Marijuana for Arthritis and Pain: Is There a Role?

Bret S. Stetka, MD


June 25, 2014

In This Article

Cannabis in Pain and Arthritis: A Look at the Evidence

On Thursday, June 12, 2014 -- day 2 of the 2014 European League Against Rheumatism annual congress -- Dr. Mary-Ann Fitzcharles took the podium to discuss the use of medicinal marijuana in rheumatologic diseases. Dr. Fitzcharles is Associate Professor of Medicine in the Division of Rheumatology at McGill University in Montreal, and her talk[1] was part of a symposium looking at the possibility of repurposing old or established analgesics for rheumatic diseases.

Fitzcharles began her talk with a historical look at cannabis use. The plant was first used in Europe and Asia around 5000 years ago, at which time scientists believe it contained very little tetrahydrocannabinol (THC), the primary psychoactive substance in today's marijuana. Eventually, more THC-heavy strains were propagated, and the ancient Chinese began using the plant medicinally around 2700 years ago. "Queen Victoria used cannabis for her menstrual cramps," Fitzcharles commented.

She then posed the question of why we have an endogenous cannabinoid system in the first place, before reviewing the correct dogma among experts. It's thought that our cannabinoid system is involved in maintaining homeostasis, particularly in terms of stress, sleep, and modulation of pain. Furthermore, although they are often thought of for their neuro- and psychoactive effects, cannabinoid receptors are actually fairly ubiquitous throughout the body. They're found on cells of the joints, bone, skin, and immune system, as well as on neurons.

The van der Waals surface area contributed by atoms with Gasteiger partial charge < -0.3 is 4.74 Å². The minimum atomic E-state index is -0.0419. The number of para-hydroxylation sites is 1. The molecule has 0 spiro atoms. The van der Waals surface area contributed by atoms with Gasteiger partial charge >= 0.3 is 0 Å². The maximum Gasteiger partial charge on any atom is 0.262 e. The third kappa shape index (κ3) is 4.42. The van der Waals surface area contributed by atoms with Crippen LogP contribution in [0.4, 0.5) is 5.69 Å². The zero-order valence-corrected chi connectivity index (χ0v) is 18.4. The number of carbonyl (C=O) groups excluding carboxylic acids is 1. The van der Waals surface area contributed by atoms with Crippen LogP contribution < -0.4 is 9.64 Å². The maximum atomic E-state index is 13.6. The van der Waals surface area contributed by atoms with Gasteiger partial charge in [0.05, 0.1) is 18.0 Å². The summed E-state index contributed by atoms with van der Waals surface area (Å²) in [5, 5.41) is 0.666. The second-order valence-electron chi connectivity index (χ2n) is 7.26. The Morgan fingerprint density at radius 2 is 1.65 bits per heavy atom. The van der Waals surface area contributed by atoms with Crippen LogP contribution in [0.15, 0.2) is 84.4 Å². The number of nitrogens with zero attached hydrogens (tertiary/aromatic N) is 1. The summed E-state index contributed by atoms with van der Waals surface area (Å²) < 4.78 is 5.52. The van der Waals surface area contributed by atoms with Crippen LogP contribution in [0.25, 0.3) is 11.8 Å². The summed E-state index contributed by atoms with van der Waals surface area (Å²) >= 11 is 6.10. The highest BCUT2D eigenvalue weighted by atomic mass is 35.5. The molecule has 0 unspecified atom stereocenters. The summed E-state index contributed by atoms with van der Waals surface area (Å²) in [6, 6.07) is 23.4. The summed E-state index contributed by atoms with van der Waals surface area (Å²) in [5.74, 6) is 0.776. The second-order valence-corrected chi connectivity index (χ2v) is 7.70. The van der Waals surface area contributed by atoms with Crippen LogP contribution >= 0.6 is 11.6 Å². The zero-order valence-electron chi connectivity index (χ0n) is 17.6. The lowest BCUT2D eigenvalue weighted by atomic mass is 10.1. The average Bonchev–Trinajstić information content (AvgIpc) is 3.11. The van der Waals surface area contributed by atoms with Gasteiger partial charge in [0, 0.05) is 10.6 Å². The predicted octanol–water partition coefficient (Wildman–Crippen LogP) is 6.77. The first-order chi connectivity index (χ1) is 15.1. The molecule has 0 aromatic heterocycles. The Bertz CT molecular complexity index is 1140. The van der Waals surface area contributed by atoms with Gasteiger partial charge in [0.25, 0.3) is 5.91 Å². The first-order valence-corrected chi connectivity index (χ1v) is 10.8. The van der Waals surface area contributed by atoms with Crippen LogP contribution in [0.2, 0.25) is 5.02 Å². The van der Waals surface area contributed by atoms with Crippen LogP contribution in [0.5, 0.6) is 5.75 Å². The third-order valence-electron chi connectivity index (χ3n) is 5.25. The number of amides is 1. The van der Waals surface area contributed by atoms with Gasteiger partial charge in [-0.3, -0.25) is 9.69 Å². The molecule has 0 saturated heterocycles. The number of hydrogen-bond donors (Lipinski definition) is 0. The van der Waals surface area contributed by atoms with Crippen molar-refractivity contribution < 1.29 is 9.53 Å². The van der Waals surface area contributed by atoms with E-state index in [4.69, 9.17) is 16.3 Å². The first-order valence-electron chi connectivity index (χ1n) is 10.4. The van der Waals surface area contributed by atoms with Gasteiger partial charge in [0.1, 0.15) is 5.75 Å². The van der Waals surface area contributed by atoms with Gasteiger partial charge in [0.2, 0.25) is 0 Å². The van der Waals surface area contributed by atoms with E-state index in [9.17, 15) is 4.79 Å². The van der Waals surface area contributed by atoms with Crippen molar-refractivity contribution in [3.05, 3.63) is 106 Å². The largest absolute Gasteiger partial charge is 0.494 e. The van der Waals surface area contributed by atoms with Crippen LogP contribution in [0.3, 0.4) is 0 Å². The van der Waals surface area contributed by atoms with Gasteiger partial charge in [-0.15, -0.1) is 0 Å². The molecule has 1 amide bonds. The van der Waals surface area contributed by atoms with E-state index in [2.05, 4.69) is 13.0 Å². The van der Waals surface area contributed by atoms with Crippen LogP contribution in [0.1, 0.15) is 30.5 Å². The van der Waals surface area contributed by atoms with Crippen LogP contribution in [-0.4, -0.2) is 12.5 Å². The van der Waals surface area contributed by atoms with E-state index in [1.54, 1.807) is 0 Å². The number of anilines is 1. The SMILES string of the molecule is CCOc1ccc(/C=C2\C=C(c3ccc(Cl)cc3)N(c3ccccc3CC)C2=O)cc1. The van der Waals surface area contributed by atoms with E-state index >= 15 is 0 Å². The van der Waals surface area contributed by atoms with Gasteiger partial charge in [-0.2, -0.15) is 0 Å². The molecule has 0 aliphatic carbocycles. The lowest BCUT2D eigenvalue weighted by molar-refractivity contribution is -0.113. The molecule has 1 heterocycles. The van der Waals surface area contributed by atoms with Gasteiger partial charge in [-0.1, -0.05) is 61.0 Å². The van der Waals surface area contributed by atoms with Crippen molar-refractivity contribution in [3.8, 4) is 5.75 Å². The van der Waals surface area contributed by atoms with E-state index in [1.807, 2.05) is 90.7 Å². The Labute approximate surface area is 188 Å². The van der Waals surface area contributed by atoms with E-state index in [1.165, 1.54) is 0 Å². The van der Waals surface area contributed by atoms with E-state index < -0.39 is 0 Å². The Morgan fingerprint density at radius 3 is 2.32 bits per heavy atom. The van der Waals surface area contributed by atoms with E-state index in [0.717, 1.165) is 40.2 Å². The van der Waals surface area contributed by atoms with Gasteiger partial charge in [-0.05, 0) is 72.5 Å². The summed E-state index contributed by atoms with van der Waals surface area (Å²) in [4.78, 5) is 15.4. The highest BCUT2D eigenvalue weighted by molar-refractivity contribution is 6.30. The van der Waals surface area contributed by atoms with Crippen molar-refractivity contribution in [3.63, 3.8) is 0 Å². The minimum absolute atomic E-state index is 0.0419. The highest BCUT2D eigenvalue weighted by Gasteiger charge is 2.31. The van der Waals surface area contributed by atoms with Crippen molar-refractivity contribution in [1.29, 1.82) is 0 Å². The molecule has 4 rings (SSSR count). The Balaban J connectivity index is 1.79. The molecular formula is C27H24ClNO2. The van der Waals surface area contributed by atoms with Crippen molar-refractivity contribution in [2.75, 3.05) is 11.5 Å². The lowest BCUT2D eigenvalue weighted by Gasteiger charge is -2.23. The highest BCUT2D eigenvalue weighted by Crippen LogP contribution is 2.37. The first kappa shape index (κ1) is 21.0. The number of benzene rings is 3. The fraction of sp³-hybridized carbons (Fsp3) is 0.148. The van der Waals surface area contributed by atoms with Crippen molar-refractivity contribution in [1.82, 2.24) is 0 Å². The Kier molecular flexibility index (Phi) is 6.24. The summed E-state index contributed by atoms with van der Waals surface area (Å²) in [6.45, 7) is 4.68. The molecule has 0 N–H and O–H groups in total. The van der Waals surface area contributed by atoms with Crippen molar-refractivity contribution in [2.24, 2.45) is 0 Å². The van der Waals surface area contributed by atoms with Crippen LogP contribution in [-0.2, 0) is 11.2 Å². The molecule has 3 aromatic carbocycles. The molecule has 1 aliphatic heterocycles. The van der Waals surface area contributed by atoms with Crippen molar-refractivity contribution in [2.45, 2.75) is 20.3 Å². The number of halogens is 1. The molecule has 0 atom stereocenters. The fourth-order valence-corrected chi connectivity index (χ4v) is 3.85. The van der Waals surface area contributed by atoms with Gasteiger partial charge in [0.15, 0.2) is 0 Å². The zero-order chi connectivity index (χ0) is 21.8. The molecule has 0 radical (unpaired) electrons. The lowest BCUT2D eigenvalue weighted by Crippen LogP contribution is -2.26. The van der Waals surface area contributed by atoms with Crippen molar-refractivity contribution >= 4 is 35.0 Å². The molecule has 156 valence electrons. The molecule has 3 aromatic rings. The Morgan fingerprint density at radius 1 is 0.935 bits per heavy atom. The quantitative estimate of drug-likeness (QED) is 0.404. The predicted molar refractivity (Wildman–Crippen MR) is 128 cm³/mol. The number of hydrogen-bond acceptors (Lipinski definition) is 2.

Preclinical work in animals has found cannabinoids to be effective in nearly every acute pain model tested, likening them to some opioids in terms of their analgesic effects. Rodent models of arthritis demonstrate increased endocannabinoids in the spinal cord and upregulation of both cannabinoid receptor subtypes, CB1 and CB2. A recent study reported at the European Calcified Tissue Society Congress 2014 found that mice with destabilized knee joints had 40% more cartilage degeneration if they were deficient in these CB2 receptors.[2] A study in humans suggests the presence of cannabinoid receptors on the synovia.[3] So it appears that the endocannabinoid system has relevance to rheumatology.

However, with the good comes the bad, particularly in terms of brain function. Too much cannabinoid exposure can worsen memory, affect the reward system (and therefore have addiction implications), and impair cognition.


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